Blue-green algae source sugar from the oceans

English: Stromatolites growing in Hamelin Pool...
Stromatolites – ancient cyanobacteria – in Shark Bay, Western Australia. (Photo credit: Wikipedia)

Cyanobacteria – commonly referred to by the misnomer ‘blue-green algae’ – are photoautotrophs, which is to say that they have the nifty ability to make their own food from sunlight. In fact, their predecessors were probably some of the first organisms on Earth to master this feat.

The ability to use light energy from the sun to power reactions that turn carbon dioxide and water into sugars (a process known as photosynthesis) assured these tiny organisms a permanent role on the evolutionary stage. At 3.5 billion years old, stromatolites – the clumpy, fossilised remains of ancient cyanobacteria – are some of the oldest records of life that we have.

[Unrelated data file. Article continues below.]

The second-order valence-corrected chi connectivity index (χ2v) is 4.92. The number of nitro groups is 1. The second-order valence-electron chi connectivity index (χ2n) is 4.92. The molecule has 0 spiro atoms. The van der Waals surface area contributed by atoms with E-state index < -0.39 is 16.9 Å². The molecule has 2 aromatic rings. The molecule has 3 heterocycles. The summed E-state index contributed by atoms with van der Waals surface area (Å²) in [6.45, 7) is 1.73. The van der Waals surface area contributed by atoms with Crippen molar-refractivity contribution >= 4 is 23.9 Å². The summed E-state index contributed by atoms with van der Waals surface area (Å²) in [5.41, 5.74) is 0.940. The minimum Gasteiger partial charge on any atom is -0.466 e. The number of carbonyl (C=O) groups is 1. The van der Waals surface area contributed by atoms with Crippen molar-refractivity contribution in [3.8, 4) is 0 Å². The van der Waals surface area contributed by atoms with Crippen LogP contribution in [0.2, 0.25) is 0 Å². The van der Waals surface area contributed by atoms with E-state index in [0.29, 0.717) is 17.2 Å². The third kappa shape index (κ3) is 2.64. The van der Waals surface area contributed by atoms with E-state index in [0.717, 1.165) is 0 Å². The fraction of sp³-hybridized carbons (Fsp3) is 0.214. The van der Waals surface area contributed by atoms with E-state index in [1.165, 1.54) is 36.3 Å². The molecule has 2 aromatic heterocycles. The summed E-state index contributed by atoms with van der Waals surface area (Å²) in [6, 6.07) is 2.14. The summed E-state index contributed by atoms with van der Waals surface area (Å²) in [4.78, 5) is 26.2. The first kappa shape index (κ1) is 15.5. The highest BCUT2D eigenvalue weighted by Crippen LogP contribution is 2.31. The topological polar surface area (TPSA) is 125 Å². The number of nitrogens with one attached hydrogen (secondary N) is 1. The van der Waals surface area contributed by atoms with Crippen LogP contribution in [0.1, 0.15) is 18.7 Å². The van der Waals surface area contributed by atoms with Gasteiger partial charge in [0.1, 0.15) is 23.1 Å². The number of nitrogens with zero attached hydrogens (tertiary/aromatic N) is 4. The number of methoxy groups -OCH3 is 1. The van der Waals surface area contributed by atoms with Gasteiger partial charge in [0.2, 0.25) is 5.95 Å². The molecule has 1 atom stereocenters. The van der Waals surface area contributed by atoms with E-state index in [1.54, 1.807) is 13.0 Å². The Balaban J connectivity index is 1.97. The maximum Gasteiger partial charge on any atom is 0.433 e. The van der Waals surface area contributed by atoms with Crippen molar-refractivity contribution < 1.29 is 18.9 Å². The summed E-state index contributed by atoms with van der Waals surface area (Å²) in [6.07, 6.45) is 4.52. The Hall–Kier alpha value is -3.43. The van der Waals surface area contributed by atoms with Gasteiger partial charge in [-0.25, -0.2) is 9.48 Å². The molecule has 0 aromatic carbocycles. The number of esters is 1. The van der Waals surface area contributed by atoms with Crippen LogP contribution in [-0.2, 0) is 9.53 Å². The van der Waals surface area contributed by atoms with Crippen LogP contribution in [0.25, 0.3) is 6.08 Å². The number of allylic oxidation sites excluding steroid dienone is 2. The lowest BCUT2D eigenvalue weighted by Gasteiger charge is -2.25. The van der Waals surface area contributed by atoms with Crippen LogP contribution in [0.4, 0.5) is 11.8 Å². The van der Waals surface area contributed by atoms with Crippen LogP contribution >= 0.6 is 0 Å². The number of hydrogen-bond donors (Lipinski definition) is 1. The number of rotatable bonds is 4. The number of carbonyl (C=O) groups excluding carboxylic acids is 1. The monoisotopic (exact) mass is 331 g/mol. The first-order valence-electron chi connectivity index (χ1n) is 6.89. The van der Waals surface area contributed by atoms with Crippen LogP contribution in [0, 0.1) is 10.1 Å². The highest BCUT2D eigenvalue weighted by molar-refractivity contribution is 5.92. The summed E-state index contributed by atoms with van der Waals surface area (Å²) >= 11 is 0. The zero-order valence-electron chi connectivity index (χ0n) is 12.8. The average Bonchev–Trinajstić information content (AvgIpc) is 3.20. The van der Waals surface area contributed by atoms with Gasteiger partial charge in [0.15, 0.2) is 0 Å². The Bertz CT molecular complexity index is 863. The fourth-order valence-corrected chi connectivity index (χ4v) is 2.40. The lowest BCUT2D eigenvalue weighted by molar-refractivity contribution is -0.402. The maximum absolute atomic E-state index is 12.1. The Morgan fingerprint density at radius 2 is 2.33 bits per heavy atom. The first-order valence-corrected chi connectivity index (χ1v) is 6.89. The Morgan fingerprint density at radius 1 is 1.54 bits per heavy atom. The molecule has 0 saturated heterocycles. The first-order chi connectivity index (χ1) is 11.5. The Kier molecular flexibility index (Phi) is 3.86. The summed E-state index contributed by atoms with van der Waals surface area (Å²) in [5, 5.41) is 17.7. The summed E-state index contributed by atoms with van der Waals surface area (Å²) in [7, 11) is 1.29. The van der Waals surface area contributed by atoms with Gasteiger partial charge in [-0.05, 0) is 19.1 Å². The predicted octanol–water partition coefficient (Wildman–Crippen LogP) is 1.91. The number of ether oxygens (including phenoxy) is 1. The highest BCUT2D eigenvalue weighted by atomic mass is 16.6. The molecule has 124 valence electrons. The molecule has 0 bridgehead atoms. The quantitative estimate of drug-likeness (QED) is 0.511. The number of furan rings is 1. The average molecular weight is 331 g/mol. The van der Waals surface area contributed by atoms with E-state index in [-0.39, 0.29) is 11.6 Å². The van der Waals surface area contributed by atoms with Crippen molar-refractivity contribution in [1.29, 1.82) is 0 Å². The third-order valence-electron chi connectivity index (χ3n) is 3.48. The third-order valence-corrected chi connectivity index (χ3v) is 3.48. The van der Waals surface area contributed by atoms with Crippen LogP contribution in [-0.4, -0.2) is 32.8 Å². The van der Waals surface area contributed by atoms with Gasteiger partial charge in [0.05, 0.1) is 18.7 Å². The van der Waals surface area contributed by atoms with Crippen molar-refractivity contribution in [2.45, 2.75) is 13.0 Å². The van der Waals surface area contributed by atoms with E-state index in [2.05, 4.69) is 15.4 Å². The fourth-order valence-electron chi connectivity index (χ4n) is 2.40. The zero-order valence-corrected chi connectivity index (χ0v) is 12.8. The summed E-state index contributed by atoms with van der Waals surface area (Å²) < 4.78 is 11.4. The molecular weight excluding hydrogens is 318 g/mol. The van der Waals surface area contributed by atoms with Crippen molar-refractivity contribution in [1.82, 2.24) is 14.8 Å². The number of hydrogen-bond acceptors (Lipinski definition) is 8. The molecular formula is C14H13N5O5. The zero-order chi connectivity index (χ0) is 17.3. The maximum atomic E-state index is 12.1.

Continue reading “Blue-green algae source sugar from the oceans”